New Russian weapon system hides missiles in shipping container

Defense Services Asia exhibition in Malaysia this week for $15 million.

Debka reports that at the Malaysian exhibition, the marketing film showed the Club-K being activated from an ordinary truck. The truck pulls up and the container roof lifts up to reveal four cruise missiles ready to fire. The operator then pushes a button and the missiles, which have a range of 350 km, are launched without further preparation.

Defense analysts say that potential customers for the Club-K system include Iran and Venezuela – and, in the words of the Telegraph, other “rogue bidders,” including terrorist groups.

Reuters quotes Robert Hewson of Jane’s Defense Weekly to say that “at a stroke, the Club-K gives a long-range precision strike capability to ordinary vehicles that can be moved to almost any place on earth without attracting attention. The idea that you can hide a missile system in a box and drive it around without anyone knowing is pretty new,” said Hewson, who is editor of Jane’s Air-Launched Weapons. “Nobody’s ever done that before.”

Hewson estimated the cost of the Club-K system, which packs four ground or sea-launched cruise missiles into a standard 40-foot shipping container, at $10-20 million. “Unless sales are very tightly controlled, there is a danger that it could end up in the wrong hands,” he said.

This Club-K is game changing with the ability to wipe out an aircraft carrier 200 miles away. The threat is immense in that no one can tell how far deployed your missiles could be,” Hewson told the Telegraph’s Thomas Harding. “What alerted me to this was that the Russians were advertising it at specific international defence event and they have marketed it very squarely at anyone under threat of action from the U.S.”

Reuben Johnson, a Pentagon defense consultant, told Harding the system would be a “real maritime fear for anyone with a waterfront. This is ballistic missile proliferation on a scale we have not seen before because now you cannot readily identify what’s being used as a launcher because it’s very carefully disguised. Someone could sail off your shore looking innocuous then the next minute big explosions are going off at your military installations.”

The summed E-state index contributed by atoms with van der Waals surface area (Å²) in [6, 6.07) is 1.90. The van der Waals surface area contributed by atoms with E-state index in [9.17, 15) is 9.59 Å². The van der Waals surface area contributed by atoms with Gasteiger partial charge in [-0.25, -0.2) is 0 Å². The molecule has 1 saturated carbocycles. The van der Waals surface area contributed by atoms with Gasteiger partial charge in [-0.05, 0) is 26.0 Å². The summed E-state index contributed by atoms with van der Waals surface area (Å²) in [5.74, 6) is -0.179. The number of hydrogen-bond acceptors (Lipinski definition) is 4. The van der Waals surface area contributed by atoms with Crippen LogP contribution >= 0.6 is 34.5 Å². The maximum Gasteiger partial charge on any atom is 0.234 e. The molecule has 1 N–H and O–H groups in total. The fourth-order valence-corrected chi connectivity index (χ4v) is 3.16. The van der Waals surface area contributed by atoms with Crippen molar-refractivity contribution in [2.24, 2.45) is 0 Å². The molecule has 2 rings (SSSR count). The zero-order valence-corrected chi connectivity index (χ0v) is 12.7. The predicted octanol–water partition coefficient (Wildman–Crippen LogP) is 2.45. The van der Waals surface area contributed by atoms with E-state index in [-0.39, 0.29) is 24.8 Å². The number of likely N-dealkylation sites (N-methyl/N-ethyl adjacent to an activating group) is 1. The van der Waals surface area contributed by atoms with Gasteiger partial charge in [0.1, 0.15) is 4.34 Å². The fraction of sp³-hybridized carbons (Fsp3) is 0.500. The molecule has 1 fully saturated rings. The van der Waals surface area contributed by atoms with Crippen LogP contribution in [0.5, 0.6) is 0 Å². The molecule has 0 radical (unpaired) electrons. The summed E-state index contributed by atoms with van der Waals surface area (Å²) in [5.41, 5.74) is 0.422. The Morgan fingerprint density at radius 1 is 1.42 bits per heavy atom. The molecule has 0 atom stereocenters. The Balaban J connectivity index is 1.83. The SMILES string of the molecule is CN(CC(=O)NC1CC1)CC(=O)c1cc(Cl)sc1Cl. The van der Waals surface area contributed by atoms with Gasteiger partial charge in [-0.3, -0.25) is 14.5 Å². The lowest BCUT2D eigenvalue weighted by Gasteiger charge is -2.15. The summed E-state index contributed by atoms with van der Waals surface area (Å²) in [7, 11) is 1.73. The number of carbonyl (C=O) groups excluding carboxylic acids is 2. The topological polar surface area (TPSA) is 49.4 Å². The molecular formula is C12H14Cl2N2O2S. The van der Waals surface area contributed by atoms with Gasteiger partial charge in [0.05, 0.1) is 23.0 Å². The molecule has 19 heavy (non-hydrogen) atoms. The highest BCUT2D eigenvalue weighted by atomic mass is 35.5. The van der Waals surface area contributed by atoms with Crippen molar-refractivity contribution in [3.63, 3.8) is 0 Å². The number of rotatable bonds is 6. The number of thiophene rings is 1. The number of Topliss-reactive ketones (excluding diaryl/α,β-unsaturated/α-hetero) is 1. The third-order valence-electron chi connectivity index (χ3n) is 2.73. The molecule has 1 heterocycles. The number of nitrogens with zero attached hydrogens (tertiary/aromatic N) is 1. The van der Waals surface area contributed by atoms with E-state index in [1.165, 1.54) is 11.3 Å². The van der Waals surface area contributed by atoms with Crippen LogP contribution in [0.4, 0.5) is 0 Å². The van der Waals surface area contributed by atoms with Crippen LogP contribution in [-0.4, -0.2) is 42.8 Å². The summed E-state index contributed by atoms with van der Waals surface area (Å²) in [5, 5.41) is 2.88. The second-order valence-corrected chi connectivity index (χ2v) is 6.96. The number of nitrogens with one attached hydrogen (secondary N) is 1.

An official reached by telephone at makers Kontsern Morinformsistema-Agat declined to answer Reuters’ questions about the Club-K. He said the firm had no spokesman and he needed time to study written questions before passing a request to the firm’s management.

Russia is one of the world’s top arms exporters, selling a record $8.5 billion of weapons last year to countries ranging from Syria and Venezuela to Algeria and China. Its order book is estimated to top $40 billion.

Mikhail Barabanov, a defense expert at Russia’s Center for Analysis of Strategies and Technologies (CAST), said that as far as he understood, the Club-K was still at the concept stage. “Potential clients include anyone who likes the idea,” he said. “It is known that the United Arab Emirates has shown interest in buying the Club.”

Barabanov said the Club-K used proven missiles from Novator, an established Russian maker of weaponry including anti-submarine, surface-to-air, and submarine-launched missiles.

One of the missiles on offer is a special anti-ship variant with a second stage which splits off after launch and accelerates to supersonic speeds of up to Mach 3. “It’s a carrier-killer,” said Hewson of Jane’s. “If you are hit by one or two of them, the kinetic impact is vast…it’s horrendous.”